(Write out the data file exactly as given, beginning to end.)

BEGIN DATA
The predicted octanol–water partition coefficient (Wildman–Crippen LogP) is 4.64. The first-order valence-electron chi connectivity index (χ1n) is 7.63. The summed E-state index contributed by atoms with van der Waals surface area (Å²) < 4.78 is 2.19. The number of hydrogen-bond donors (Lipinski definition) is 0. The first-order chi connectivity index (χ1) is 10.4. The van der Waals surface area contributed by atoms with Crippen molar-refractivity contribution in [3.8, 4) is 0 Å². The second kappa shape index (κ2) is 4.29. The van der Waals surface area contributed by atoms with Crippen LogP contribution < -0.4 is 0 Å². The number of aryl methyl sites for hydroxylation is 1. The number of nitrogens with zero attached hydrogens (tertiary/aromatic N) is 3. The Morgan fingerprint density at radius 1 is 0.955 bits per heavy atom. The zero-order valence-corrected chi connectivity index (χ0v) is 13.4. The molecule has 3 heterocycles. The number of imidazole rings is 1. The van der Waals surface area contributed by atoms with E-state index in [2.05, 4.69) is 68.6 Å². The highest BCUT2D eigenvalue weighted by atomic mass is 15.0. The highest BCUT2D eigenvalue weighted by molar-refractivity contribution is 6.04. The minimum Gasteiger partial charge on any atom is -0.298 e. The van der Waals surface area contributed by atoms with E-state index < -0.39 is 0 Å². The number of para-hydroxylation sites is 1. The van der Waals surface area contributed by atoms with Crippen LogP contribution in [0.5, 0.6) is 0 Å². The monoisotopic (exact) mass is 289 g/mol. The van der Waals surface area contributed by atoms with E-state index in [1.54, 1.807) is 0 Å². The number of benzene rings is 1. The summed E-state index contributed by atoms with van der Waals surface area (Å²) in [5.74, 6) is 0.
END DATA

The predicted octanol–water partition coefficient (Wildman–Crippen LogP) is 4.64. The first-order valence-electron chi connectivity index (χ1n) is 7.63. The summed E-state index contributed by atoms with van der Waals surface area (Å²) < 4.78 is 2.19. The number of hydrogen-bond donors (Lipinski definition) is 0. The first-order chi connectivity index (χ1) is 10.4. The van der Waals surface area contributed by atoms with Crippen molar-refractivity contribution in [3.8, 4) is 0 Å². The second kappa shape index (κ2) is 4.29. The van der Waals surface area contributed by atoms with Crippen LogP contribution < -0.4 is 0 Å². The number of aryl methyl sites for hydroxylation is 1. The number of nitrogens with zero attached hydrogens (tertiary/aromatic N) is 3. The Morgan fingerprint density at radius 1 is 0.955 bits per heavy atom. The zero-order valence-corrected chi connectivity index (χ0v) is 13.4. The molecule has 3 heterocycles. The number of imidazole rings is 1. The van der Waals surface area contributed by atoms with E-state index in [2.05, 4.69) is 68.6 Å². The highest BCUT2D eigenvalue weighted by atomic mass is 15.0. The highest BCUT2D eigenvalue weighted by molar-refractivity contribution is 6.04. The minimum Gasteiger partial charge on any atom is -0.298 e. The van der Waals surface area contributed by atoms with E-state index < -0.39 is 0 Å². The number of para-hydroxylation sites is 1. The van der Waals surface area contributed by atoms with Crippen LogP contribution in [0.5, 0.6) is 0 Å². The monoisotopic (exact) mass is 289 g/mol. The van der Waals surface area contributed by atoms with E-state index in [1.54, 1.807) is 0 Å². The number of benzene rings is 1. The summed E-state index contributed by atoms with van der Waals surface area (Å²) in [5.74, 6) is 0.